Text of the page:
European Vacation Musings

Following a very enjoyable river cruise from Amsterdam to Budapest, and three days in Prague, Ito and I are now relaxing in Munich for three weeks before traveling on the Bob Mundell’s annual gathering of economists at his home near Siena, Italy.

This afternoon, while reading my first book on an iPad (my friend Michael Lind’s new history “Land of Promise: An Economic History of the United States”) in our hotel lobby, I was intrigued by overhearing the hotel manager discussing some repair work with two tradesmen in English. Obviously the workers were not German. After the manager left, I was further intrigued by the fact that the workers continued to convers with each other in English even though English was obviously not their first language. However, as is common in Europe, it was the common second language shared by them.

Several hours later a third worker joined the first two and all three conversed in English. I overcame my natural reserve and called out to one of them. “Excuse me. You are all speaking English to each but English is obviously not your first language. Where are you each from.” “I am Iranian,” the obvious leader of the group replied. “The electrician over there is from Spain, and our IT guy there is also from Iran.”

I love such things. It makes the world more interesting. But it has also made Germany, two Iranians and a Spaniard better off as well.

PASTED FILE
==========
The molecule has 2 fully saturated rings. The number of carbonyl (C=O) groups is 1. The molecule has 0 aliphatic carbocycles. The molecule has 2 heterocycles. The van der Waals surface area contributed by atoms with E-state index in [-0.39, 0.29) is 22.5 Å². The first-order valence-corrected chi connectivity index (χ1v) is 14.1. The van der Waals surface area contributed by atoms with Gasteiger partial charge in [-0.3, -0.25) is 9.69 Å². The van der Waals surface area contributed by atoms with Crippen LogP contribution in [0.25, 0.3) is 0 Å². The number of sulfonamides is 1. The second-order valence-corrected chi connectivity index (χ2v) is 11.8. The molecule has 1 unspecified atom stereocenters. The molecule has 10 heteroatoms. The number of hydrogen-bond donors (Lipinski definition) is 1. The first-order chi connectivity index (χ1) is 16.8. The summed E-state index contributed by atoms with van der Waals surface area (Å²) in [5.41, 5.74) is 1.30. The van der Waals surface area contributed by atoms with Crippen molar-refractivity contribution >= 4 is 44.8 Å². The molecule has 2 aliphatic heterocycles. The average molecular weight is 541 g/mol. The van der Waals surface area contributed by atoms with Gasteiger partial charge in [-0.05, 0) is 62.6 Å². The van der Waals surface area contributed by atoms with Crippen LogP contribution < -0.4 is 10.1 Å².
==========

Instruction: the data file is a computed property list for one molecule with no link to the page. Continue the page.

It reminds me of a conversation I had a few years ago in Dubai with an Arab citizen. Less than twenty percent of the residents of the United Arab Emerates (UAE) are Emeratis. Over 50% are Pakistanis, Indians, Filipinos, and Bangladeshis, whose second language is English. “Why is it,” I asked, “that you Arabs all speak such good English.” “We have to,” he replied in his pristine white thawb. “English is the language of international business and we are businessmen. In addition, it is the only way we can talk to the help.”

About wcoats

I specialize in advising central banks on monetary policy and the development of the capacity to formulate and implement monetary policy.  I joined the International Monetary Fund in 1975 from which I retired in 2003 as Assistant Director of the Monetary and Financial Systems Department. While at the IMF I led or participated in missions to the central banks of over twenty countries (including Afghanistan, Bosnia, Croatia, Egypt, Iraq, Israel, Kazakhstan, Kenya, Kosovo, Kyrgystan, Moldova, Serbia, Turkey, West Bank and Gaza Strip, and Zimbabwe) and was seconded as a visiting economist to the Board of Governors of the Federal Reserve System (1979-80), and to the World Bank's World Development Report team in 1989.  After retirement from the IMF I was a member of the Board of the Cayman Islands Monetary Authority from 2003-10 and of the editorial board of the Cayman Financial Review from 2010-2017.  Prior to joining the IMF I was Assistant Prof of Economics at UVa from 1970-75.  I am currently a fellow of Johns Hopkins Krieger School of Arts and Sciences, Institute for Applied Economics, Global Health, and the Study of Business Enterprise.  In March 2019 Central Banking Journal awarded me for my “Outstanding Contribution for Capacity Building.”  My most recent book is One Currency for Bosnia: Creating the Central Bank of Bosnia and Herzegovina. I have a BA in Economics from the UC Berkeley and a PhD in Economics from the University of Chicago. My dissertation committee was chaired by Milton Friedman and included Robert J. Gordon.
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